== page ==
Although, the port of the express server is important to note down, it doesn't really matter what port you run React. Now, before we make requests to the backend, let's set up the server code. We need to do npm install express body-parser which installs the "body-parser" package that is crucial for handling post requests. Body parser is a middleware, so we would add this to incorporate it..

In this snippet, I also added a home route with app.get and returned a JSON object for any request made to it, so that later on, we can get the data inside of React
Moving on, your backend and frontend won't be able to connect to each other unless both are being run, so run npm run start and node server.js in the terminal throughout the development process to make sure that your proxies to the backend can be received. Once those two are runnning, you can use the useEffect hook in React to make a GET request to the server at any listed route.

  • We will fetch the data from the backend and show it in our React app

  • This will return an object with the data that you supplied in the server and since fetch returns a promise, you can attach .then to finally get that data. But remember to add res.json() in your express code for the data being sent down to the client-side because it allows for you to handle the data like a Javascript object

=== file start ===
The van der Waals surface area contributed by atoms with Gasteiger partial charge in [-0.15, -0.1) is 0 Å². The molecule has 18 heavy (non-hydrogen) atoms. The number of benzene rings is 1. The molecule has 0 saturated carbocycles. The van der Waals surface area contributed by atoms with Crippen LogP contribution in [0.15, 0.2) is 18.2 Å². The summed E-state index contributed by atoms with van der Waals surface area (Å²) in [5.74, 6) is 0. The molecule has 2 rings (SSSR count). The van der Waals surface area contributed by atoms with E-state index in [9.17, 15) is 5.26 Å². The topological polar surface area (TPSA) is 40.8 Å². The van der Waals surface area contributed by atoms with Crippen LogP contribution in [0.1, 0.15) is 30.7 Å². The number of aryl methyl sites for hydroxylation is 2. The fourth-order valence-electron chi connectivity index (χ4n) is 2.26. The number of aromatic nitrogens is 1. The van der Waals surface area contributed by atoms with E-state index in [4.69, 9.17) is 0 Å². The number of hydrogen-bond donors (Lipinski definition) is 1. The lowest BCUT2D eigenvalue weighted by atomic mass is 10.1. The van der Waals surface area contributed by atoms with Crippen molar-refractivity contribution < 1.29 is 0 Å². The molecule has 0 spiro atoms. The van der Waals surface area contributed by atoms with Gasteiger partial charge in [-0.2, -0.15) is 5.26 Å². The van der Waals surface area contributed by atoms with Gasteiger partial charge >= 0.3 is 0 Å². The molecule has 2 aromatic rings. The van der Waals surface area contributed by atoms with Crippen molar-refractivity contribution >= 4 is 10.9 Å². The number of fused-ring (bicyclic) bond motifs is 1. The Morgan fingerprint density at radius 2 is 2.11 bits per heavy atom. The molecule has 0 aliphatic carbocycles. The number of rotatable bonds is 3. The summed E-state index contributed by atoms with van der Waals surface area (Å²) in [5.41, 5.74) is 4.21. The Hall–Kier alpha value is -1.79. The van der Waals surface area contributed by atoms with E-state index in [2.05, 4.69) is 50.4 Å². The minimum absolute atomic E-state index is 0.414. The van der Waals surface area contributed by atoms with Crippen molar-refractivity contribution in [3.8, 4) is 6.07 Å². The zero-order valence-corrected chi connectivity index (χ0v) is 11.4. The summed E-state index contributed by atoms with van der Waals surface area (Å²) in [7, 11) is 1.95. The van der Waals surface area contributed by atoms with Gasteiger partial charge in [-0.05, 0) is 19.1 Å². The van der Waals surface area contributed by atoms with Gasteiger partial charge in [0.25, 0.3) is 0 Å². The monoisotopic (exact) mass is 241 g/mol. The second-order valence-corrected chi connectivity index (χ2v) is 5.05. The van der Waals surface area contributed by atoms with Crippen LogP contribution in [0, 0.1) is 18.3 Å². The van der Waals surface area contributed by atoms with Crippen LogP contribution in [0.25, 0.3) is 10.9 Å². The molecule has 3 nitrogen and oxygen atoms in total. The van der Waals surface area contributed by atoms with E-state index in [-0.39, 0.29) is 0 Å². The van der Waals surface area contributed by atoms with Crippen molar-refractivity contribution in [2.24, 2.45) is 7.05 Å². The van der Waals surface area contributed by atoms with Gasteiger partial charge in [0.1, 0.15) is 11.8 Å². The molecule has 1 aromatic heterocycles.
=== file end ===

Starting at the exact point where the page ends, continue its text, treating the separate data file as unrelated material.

Now that you know how to get data from Express in React, let's find out how we can also post data, such as form information that needs to be added to a database, and utilize that data in Express.

    To make a POST request, we need to set up a route to listen for post data in the server by using app.post. Since we set up the body-parser middleware already, any data that is posted to this route is accessible in req.body

    Moving to React, we need to make another fetch call with useEffect, but this time, it needs some headers that tell the server how to interpret the request (it will interpret it as JSON in this case), and we need a body that supplies the data. Once we handle the promise, we can log out our data to the console to see if it works. Keep in mind that our fetch request can just have the end of the route (/home) because of the proxy that we specified in the package.json